Majority of PA School Boards Want Charter Reform

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HARRISBURG, Pa. (WENY) — Monday, school officials and lawmakers called for charter reform and changes to Pennsylvania’s charter law. The Keystone Center for Charter Change says mandatory charter school tuition payments are costing school districts and taxpayers millions of dollars, with little transparency.

Over 90-percent of Pennsylvania school boards say their district needs charter reform to avoid cutting staffing, programs and services for students.

“These school boards are telling us the same thing that data and our students have been telling us for years: Pennsylvania’s privately run, publicly funded charter schools are failing our taxpayers,” said Sen. Lindsay Williams (D-Allegheny). “Particularly egregious, is what cyber charters do with this money, spending millions of taxpayer dollars on advertising and executive salaries, all while carrying these high fund balances and enticing families with the promise of ‘free money and free tuition.’ It’s not free. It’s taxpayer dollars,” she added.

It’s been over ten years since the state’s charter law was updated. School board officials say it’s time to level the playing field.

“It’s time to level the playing field and ensure all public schools- all public schools play by the same set of rules,” said David Schaap, President of the Pennsylvania School Boards Association (PSBA).

Schaap says budget pressures from charters are forcing school boards to make difficult choices.

“They can raise local taxes on their friends and neighbors, or they can cut programs and services provided to students, or both. That’s just not fair to our taxpayers or our students,” said Schaap, who added that taxpayers deserve answers and transparency. “Unlike traditional school boards, which are elected from their local communities, charter schools are not required to include any representation from the communities and parents they serve on their boards,” he added.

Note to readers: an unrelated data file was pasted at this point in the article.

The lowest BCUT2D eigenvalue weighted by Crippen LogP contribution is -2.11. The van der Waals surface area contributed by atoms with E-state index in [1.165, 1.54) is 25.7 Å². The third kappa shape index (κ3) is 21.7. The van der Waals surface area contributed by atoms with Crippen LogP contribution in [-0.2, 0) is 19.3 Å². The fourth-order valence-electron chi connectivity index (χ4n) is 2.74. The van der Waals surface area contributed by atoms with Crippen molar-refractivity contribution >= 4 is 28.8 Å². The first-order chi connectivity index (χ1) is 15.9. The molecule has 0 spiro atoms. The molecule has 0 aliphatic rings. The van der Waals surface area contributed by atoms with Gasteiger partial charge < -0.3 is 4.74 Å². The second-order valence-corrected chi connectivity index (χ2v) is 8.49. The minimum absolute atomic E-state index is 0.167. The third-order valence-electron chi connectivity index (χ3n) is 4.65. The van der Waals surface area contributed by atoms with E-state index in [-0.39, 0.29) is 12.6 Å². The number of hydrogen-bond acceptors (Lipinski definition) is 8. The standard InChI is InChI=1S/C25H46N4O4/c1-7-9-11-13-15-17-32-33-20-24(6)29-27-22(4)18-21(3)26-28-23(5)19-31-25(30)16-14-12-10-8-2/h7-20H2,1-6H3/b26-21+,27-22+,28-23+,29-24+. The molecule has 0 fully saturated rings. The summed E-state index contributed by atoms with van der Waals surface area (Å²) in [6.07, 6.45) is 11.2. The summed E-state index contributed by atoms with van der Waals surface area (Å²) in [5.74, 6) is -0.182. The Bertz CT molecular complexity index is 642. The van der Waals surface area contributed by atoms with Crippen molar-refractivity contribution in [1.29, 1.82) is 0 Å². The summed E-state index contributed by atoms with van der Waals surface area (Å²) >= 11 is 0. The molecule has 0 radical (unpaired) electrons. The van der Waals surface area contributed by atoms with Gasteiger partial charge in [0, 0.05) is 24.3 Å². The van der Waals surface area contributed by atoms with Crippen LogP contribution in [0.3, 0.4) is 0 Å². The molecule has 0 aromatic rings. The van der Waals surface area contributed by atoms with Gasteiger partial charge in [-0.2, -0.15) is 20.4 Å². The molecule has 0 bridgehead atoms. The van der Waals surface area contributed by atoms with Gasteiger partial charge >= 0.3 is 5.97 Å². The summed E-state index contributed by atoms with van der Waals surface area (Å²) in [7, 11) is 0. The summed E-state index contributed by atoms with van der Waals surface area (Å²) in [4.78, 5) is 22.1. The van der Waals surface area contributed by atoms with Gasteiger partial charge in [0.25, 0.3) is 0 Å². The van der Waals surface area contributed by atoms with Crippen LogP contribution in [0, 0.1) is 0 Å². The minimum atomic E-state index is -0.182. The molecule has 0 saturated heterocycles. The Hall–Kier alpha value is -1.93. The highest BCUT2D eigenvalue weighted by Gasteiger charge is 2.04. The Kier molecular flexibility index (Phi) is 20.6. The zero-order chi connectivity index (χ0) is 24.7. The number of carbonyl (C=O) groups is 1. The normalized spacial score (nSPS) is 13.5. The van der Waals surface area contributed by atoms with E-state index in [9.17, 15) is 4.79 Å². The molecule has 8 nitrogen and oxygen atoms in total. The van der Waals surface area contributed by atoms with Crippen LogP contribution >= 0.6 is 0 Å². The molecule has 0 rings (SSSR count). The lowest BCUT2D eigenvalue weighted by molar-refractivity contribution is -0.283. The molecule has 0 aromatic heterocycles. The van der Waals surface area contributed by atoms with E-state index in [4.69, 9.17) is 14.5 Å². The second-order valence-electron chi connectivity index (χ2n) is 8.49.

Schapp also pointed to funding and tuitions payments to cyber charter institutions, which he says do not have the same expenses as brick-and-mortar charters.

“Cyber charter schools simply do not have the same level of expenses as their brick-and-mortar counterparts, yet they are paid as if they do,” said Schapp.

Democrats in both the House and Senate hope their charter accountability legislation will make it across the finish line during this session.

“I am not saying we should get rid of charters, but it should be an even playing field. This is the time, there are no more excuses not to see this bill go over,” said Rep. Joe Ciresi (D-Montgomery), the sponsor of House Bill 272 in the 2021-2022 session.

Republican Chair of the House Education Committee, Rep. Jesse Topper (R-Bedford/Fulton) shared the following statement with WENY News:

“Charter and cyber charter public schools are a viable and important option for many families around the Commonwealth. We need to ensure that all of our public schools are operating at high standards for the most important stakeholder group in education — our kids.”


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